cover image Rising: Dispatches from the New American Shore

Rising: Dispatches from the New American Shore

Elizabeth Rush. Milkweed, $26 (202p) ISBN 978-1-57131-367-6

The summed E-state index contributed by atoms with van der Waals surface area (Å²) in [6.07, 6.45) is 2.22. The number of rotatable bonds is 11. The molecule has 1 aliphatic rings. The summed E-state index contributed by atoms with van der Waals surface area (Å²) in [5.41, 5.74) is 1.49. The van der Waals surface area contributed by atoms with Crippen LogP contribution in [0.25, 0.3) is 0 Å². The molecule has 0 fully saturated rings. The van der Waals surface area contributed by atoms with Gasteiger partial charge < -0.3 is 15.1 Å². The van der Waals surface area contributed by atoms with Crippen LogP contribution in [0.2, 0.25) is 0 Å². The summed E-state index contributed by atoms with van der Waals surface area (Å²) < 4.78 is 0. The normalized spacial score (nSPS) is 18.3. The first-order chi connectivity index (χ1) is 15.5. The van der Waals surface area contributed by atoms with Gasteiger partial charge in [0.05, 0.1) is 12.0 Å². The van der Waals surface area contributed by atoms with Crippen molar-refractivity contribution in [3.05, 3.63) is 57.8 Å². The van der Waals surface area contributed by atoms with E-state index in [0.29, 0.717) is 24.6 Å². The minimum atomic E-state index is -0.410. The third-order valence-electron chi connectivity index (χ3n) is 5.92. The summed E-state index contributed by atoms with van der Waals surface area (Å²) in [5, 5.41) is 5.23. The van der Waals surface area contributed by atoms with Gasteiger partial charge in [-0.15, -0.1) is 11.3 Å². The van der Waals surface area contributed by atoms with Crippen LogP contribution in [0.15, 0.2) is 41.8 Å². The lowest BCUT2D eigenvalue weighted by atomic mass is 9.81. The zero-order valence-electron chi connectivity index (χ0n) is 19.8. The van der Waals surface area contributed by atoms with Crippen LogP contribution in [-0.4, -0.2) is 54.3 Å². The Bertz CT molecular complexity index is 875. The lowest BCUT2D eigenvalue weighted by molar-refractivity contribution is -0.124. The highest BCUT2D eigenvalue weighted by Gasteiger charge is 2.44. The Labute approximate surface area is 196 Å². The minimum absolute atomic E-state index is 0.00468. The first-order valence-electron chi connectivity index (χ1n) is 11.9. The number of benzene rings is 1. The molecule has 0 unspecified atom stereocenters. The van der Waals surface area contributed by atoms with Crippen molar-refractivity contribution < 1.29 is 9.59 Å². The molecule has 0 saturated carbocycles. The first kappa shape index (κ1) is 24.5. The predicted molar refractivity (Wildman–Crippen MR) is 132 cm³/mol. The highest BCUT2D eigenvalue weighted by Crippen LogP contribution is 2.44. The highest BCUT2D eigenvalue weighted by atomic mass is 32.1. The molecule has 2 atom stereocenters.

Timely and urgent, this report on how climate change is affecting American shorelines provides critical evidence of the devastating changes already faced by some coastal dwellers. Rush, who teaches creative nonfiction at Brown University, masterfully presents firsthand accounts of these changes, acknowledging her own privileged position in comparison to most of her interviewees and the heavy responsibility involved in relaying their experiences to an audience. These include the story of Alvin Turner, who has lived in his Pensacola home for more than five decades, survived numerous hurricanes, does not carry flood insurance, and lives “alone on the edge of a neighborhood threatened from all sides.” Alvin’s story is not unlike that of Chris Brunet, a native of the shrinking Isle de Jean Charles in a Louisiana bayou, who must decide whether to stay on the disappearing island or leave. While showing that today’s climate refugees are overwhelmingly those already marginalized, Rush smartly reminds readers that even the affluent will eventually be affected by rising sea levels, writing that water doesn’t distinguish “between a millionaire and the person who repairs the millionaire’s yacht.” Rush also presents a legible overview of scientific understandings of climate change and the options for combating it. In the midst of a highly politicized debate on climate change and how to deal with its far-reaching effects, this book deserves to be read by all. (June)